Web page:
``````

Tail-Recursion means the recursion that conclude the function:

``````(define (un-ended name)
(print "hello")
(un-ended 'me))
``````

See, the last thing un-ended function (procedure, in Scheme jargon) does is to call itself. Another (more useful) example is:

``````(define (map lst op)
(define (helper done left)
(if (nil? left)
done
(helper (cons (op (car left))
done)
(cdr left))))
(reverse (helper '() lst)))
``````

In the helper procedure, the LAST thing it does if the left is not nil is to call itself (AFTER cons something and cdr something). This is basically how you map a list.

The tail-recursion has a great advantage that the interpreter (or compiler, dependent on the language and vendor) can optimize it, and transform it into something equivalent to a while loop. As matter of fact, in Scheme tradition, most "for" and "while" loop is done in a tail-recursion manner (there is no for and while, as far as I know).

3

This question has a lot of great answers... but I cannot help but chime in with an alternative take on how to define "tail recursion", or at least "proper tail recursion." Namely: should one look at it as a property of a particular expression in a program? Or should one look at it as a property of an implementation of a programming language?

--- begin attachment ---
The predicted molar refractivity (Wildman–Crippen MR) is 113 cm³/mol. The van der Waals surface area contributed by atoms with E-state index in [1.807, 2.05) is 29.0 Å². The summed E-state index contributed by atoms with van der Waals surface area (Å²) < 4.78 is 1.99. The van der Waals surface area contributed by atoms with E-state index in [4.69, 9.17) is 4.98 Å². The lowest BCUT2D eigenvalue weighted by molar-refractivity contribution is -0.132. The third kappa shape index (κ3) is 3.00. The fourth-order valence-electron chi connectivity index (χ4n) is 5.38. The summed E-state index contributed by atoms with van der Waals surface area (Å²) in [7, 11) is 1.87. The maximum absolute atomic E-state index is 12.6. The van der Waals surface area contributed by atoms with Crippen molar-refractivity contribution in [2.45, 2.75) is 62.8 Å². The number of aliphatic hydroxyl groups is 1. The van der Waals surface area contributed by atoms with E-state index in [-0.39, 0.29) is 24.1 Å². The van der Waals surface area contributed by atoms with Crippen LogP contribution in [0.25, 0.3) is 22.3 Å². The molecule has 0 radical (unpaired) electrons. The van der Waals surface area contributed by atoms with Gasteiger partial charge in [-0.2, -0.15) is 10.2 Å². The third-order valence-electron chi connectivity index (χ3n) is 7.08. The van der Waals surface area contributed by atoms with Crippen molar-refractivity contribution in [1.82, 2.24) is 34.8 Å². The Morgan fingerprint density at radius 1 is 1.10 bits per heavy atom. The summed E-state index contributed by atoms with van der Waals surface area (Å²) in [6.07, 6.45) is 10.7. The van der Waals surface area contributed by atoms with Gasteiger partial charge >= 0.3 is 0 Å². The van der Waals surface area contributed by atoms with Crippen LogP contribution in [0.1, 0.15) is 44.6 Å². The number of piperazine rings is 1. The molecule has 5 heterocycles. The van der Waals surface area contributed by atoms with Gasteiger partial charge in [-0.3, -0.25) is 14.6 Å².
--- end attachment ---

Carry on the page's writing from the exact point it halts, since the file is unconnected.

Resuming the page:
For more on the latter view, there is a classic paper by Will Clinger, "Proper Tail Recursion and Space Efficiency" (PLDI 1998), that defined "proper tail recursion" as a property of a programming language implementation. The definition is constructed to allow one to ignore implementation details (such as whether the call stack is actually represented via the runtime stack or via a heap-allocated linked list of frames).

To accomplish this, it uses asymptotic analysis: not of program execution time as one usually sees, but rather of program space usage. This way, the space usage of a heap-allocated linked list vs a runtime call stack ends up being asymptotically equivalent; so one gets to ignore that programming language implementation detail (a detail which certainly matters quite a bit in practice, but can muddy the waters quite a bit when one attempts to determine whether a given implementation is satisfying the requirement to be "property tail recursive")

The paper is worth careful study for a number of reasons: